Judgment debtors often discover that a creditor’s judgment includes substantial amounts of money accrued or incurred after the court issued the judgment. These post-judgment charges can include attorneys fees awarded to the creditor’s attorney.
Florida law authorizes a court to award attorneys fees where either a Florida statute provides for attorneys fees in certain legal actions or where the lawsuit is based on a contract or other legal document that provides attorney fees awarded to the prevailing party in any litigation between the parties. Courts typically will first award a money judgment in the underlying lawsuit, and the court will schedule a subsequent hearing to hear a creditor attorney fee claim. At the subsequent hearing a judgment creditor must demonstrate its legal entitlement to fees based upon applicable statute or contract and then prove the amount of reasonable fees incurred. Attorney fees awarded are added to the money judgment and thereafter accrue interest.
In the course of collecting a judgment a creditor may initiate an action to attack and recover a debtor’s fraudulent transfer. Fraudulent transfer actions can be complicated involving many legal and evidentiary issues. Some judgment creditors request a court issue an additional attorney fees award for fees the debtor incurs to prosecute fraudulent transfer remedies.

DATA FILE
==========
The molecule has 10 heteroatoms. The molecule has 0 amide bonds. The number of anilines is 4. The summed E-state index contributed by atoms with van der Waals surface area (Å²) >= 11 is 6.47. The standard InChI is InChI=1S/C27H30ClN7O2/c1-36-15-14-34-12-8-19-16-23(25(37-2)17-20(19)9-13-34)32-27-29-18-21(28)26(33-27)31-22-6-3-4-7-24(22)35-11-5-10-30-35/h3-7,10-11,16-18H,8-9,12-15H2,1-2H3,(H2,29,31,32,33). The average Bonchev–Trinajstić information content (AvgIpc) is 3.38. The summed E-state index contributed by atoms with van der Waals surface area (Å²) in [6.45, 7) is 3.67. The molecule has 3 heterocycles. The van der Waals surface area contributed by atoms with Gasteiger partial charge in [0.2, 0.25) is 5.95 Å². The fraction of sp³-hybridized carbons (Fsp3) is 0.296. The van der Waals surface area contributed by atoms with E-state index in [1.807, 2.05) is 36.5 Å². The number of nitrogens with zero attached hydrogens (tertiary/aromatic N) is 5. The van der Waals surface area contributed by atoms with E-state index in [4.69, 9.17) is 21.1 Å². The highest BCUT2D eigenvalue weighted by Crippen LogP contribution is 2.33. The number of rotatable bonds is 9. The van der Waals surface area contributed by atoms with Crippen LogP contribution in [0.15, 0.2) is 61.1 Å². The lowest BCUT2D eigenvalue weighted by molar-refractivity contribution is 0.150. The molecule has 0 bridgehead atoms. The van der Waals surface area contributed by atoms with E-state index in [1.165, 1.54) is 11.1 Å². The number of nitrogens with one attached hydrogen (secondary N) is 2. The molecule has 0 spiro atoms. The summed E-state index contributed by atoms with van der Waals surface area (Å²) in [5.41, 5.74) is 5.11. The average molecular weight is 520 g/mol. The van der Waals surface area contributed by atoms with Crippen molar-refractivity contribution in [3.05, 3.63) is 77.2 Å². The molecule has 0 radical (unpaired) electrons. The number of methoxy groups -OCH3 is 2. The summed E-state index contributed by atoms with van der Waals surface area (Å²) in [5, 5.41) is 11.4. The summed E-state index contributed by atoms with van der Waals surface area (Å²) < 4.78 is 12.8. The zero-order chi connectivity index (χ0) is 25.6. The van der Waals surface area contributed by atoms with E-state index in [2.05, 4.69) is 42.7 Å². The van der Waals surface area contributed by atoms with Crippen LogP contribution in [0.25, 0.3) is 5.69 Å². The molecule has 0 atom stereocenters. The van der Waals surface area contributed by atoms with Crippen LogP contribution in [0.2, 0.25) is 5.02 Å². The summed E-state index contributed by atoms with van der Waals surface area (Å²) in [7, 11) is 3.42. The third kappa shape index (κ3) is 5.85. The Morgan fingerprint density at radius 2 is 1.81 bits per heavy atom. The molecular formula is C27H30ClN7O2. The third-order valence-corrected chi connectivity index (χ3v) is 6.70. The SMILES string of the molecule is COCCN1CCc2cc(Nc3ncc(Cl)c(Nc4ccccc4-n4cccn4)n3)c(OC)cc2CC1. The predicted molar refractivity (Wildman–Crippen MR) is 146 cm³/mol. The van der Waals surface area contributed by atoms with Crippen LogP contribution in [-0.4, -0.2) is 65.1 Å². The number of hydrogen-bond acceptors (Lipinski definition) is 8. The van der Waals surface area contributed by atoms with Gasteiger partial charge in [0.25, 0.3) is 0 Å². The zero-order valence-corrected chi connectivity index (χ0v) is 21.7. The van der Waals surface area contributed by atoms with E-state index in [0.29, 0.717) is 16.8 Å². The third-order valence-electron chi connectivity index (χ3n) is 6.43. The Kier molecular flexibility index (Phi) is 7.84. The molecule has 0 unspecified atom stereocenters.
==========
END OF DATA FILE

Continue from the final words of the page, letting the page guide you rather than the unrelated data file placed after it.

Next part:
A federal court in Florida considered in a 2020 decision (Wesolek v. Wesolek) a creditor’s request for an attorney fees award in a fraudulent transfer lawsuit. The court denied the judgment creditor’s attorney fees because there is no statutory attorney fee provision in Florida’s fraudulent transfer remedy statutes. The creditor argued that the statute’s catch-all remedy provision authorizing courts to grant, “any other relief that circumstances require” allowed for an award of attorney’s fees. The court held that this provision is not a sufficient basis for an attorney fee award in fraudulent transfer actions.